Jhel Phen climbed out of the instrumentation and service module barely able to keep the nausea from the space adaption syndrome out of his expression. He knew once they were docked he’d be able to move into a standard gravity environment, but the orbital craft didn’t provide the luxury of that spatial orientation. So until they arrived his otolith organs would continue to feel like they were floating in water and his stomach would translate this as a desire to give up its contents.
And he needed to keep control. He could tell that Lee was living in a state of near panic since their sensory encounter with Hans Persson. The technician was handling it with a near complete ejection of his emotions, but Jhel was aware of how close that could put one to an all-out panic attack. He had seen it cripple his father, once a premier researcher, a man who could have requested experimental trips to places like Nemea, GT’s low-earth orbit hub, without any anxiety that it would be rejected.
Jhel struggled to keep the image of his father’s oblong face from his mind, his nausea further elongating and twisting the simulacrum as if it were water swirling down a bathroom drain. The pressure to continually produce under a lifetime contract at GT had broken the old man and he had looked to his son to take over the reins. Jhel, though, had never developed his father’s genius, at least not in any way that his father had hoped.
Out of sight from Lee, Jhel gripped the struts of a bulkhead for support, his feet floating out behind him. He remembered his father’s last days, increasing time in the lab becoming complete absences, Jhel unable to reach him at any time from the dormitory at Columbia. Jhel presumed he died there. Perhaps from some ethnically agnostic version of karoshi. Or perhaps an administrator had decided he wasn’t worth the monumental salary he was being paid so arranged for his assassination.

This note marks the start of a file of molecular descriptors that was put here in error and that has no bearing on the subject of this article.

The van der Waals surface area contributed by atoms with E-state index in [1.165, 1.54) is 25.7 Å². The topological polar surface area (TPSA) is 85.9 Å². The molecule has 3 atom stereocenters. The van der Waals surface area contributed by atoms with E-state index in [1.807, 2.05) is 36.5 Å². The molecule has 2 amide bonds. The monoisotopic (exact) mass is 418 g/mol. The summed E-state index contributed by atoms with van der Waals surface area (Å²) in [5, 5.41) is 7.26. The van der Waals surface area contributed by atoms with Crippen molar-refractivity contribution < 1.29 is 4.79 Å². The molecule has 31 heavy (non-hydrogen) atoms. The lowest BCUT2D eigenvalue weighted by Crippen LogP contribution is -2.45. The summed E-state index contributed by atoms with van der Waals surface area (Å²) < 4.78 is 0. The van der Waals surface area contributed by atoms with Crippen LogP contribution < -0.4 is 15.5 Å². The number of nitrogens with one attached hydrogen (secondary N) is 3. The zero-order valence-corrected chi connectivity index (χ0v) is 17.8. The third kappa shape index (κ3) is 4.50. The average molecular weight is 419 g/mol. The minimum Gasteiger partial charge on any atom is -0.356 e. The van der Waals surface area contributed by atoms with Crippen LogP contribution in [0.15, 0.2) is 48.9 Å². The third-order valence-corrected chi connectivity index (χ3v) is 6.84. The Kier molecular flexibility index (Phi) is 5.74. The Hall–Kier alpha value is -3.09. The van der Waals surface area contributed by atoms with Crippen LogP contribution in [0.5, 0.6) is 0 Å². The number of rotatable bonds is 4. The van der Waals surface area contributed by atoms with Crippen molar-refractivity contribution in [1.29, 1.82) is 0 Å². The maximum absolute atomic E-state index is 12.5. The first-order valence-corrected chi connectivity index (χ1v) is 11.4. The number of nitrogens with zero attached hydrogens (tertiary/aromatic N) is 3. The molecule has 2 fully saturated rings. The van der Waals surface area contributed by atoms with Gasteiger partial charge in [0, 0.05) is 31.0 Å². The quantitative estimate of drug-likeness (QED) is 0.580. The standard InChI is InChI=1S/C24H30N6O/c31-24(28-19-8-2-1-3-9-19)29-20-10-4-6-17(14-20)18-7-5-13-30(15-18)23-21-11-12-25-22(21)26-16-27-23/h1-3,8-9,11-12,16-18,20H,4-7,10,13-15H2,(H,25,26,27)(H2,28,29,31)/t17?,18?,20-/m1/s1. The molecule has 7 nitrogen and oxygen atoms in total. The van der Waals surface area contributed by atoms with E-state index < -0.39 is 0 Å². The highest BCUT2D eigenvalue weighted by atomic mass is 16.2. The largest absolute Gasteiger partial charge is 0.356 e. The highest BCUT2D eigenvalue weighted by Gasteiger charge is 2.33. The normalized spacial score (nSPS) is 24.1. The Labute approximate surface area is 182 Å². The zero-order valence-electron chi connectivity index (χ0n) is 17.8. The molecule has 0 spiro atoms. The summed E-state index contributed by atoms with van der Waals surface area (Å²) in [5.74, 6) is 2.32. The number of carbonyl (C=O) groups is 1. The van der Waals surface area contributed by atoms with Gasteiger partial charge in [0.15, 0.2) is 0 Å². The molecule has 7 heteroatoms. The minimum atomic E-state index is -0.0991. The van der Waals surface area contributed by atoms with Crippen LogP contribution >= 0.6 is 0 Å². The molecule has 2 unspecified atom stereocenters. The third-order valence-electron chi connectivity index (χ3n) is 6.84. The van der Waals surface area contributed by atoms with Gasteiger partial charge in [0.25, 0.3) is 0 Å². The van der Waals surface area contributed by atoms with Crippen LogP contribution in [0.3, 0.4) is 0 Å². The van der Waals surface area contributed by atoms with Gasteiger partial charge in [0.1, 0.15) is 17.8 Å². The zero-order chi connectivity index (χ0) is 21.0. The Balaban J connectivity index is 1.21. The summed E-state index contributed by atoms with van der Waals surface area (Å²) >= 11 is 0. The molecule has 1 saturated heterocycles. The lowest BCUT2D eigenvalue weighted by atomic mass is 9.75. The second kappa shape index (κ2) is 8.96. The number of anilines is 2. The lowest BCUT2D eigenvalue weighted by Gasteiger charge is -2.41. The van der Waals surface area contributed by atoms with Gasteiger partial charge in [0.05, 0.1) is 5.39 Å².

So Lee’s reaction to proximity contact to Hans Persson was perfectly understandable. The force that was Persson, the founder of GT, could wipe out entire conglomerates if he wished to do so. Jhel had felt that panic and nearly given into it himself. Then he had steeled himself with the very same knowledge. If Persson could wipe out entire zaibatsu then he and Lee could pose no real trouble.
Yet he had shown up to deliver his threats in person. Or as close as his condition would allow. Jhel bet he and Persson shared a genius that the senior Phen had never possessed and might have saved his life: A genius for spotting talent. Rather than simply eliminating the pair Persson was setting them to a difficult task to see if they’d rise to the occasion.
Jhel gazed out the small quartz window next to the bulkhead. The orbital station he and Lee were floating towards had been built around a central module that had been launched from a sub-Saharan spaceport nearly 13 years ago. Since then the deadly miscreants that crewed the station had salvaged abandoned satellites and space-stations from the floating junkyard around Earth to grow the criminal haven. The station appeared to be held together with little more than tendrils, platforms, and compliant towers. While much less aesthetic than a place like Nemea it would be a safe haven while the pair searched for Kansas.
Jhel thought about the station’s owners and what he’d owe to them after this. If he and Lee succeeded, he reasoned, that wouldn’t matter. Ambition over fear, Jhel thought, is what will win the day.